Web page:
Now what if you didn’t Tile something or if you did but didn’t get your item back? Surprise: your credit card might come to the rescue.
I recently left a beloved umbrella, bought in London from the iconic James Smith shop, that I'd managed not to lose for 10 years, in a plane’s overhead bin. (Umbrellas are almost made to be lost, which is why Tile has teamed up with Blunt Umbrellas and now offers a Tile-enabled model.) Upon landing, I tried going back to the gate but the aircraft was already on its way to the hangar. I called the airline’s lost and found, filed a claim, but the umbrella was never found--at least not by me, that is ("we have honest people and dishonest people just like everyone", as the airline lost and found lady explained). Then I remembered that I bought the ticket with my American Express card and there might have been free insurance for lost or stolen carry on items.
Your credit card might have similar protection, although I have to say that Amex is particularly good for carry on and checked luggage coverage.
Before you get all excited though, realize that credit card insurance doesn’t make it all that easy for people to make claims (obviously, the harder they make it, the fewer losses are paid out). You can't just call them and say I lost something pay me back.
You will need the following: the item’s original receipt (merely having a copy of the charge as it appears on your credit card isn’t sufficient); proof that you charged the entire cost of the flight on the card (again, your credit card statement isn’t enough, you need the sale confirmation that the airline sent you, and no, a flight obtained with frequent flier miles or any other non-paid trip does not qualify); a copy of the loss report you made with the airline or other relevant party such as law enforcement; and a completed claim form. Many people don’t keep receipts for things they buy, so that’s the main hurdle to reimbursement. Lesson: if you buy something that might be traveling with you, ever, keep the receipt in a nice safe shoe box.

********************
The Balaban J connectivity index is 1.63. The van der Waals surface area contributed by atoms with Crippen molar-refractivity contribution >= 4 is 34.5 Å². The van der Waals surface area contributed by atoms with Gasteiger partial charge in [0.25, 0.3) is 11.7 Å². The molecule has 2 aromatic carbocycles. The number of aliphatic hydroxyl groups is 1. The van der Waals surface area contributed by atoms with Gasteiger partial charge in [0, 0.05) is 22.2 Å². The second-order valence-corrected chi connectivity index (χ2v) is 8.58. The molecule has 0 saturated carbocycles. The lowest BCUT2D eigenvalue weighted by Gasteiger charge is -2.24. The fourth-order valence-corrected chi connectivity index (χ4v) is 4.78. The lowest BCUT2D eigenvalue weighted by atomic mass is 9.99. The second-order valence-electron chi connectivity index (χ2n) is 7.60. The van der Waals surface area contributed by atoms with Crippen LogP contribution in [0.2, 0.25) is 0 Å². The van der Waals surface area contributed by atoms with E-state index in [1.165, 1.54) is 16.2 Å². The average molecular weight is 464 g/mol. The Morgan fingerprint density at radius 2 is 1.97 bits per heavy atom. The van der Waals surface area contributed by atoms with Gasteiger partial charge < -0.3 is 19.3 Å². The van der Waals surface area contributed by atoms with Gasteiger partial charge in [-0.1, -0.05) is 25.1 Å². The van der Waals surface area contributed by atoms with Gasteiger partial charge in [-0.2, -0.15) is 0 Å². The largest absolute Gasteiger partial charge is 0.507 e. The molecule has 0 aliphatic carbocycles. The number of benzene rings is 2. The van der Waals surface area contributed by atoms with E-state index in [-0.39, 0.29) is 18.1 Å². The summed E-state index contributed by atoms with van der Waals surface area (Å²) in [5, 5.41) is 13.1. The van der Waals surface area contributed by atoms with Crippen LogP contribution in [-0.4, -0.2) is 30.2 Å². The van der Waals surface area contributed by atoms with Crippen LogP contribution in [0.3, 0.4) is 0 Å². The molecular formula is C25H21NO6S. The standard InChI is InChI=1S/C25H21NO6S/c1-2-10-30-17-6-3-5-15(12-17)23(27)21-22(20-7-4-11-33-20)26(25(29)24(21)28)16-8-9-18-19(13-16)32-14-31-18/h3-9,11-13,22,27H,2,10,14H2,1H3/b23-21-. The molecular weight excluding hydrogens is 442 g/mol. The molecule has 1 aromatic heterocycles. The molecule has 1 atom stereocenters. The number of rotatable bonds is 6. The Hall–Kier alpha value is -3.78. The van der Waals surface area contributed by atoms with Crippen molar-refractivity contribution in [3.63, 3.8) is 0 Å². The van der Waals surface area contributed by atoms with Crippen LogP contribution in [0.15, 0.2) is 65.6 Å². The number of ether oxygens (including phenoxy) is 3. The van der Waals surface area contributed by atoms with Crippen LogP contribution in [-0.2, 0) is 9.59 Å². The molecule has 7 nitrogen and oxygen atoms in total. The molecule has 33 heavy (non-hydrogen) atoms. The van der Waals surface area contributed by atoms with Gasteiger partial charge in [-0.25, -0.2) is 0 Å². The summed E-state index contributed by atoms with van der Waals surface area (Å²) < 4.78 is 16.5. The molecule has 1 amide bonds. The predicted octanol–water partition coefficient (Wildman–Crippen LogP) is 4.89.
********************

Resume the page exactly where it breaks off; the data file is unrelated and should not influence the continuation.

Luckily, I was able to find all the bits and pieces, and American Express paid up promptly with minimal fuss, in the form of credit to my account. For the record, Amex covers up to $3,000 per trip for carry-on baggage and up to $2,000 for checked bags if you hold their Platinum card; for Green Card holders, maximum coverage is $1,250 and $500 respectively. Other credit cards also offer free insurance, in varying amounts, both for lost items and trip cancellation/delay, as outlined here.
Naturally, this is secondary insurance on top of whatever the airline pays you (airlines won't cover loss or damage to carry-on bags unless negligence can be proved, and they never cover "valuables" such as electronics, whether in checked or carry-on bags, so your credit card insurance automatically defaults to primary in such cases).
So to make sure you're triply-protected against losing stuff when you travel, you know have your three-point plan: list it, Tile it, and charge your trip with a credit card that has your back.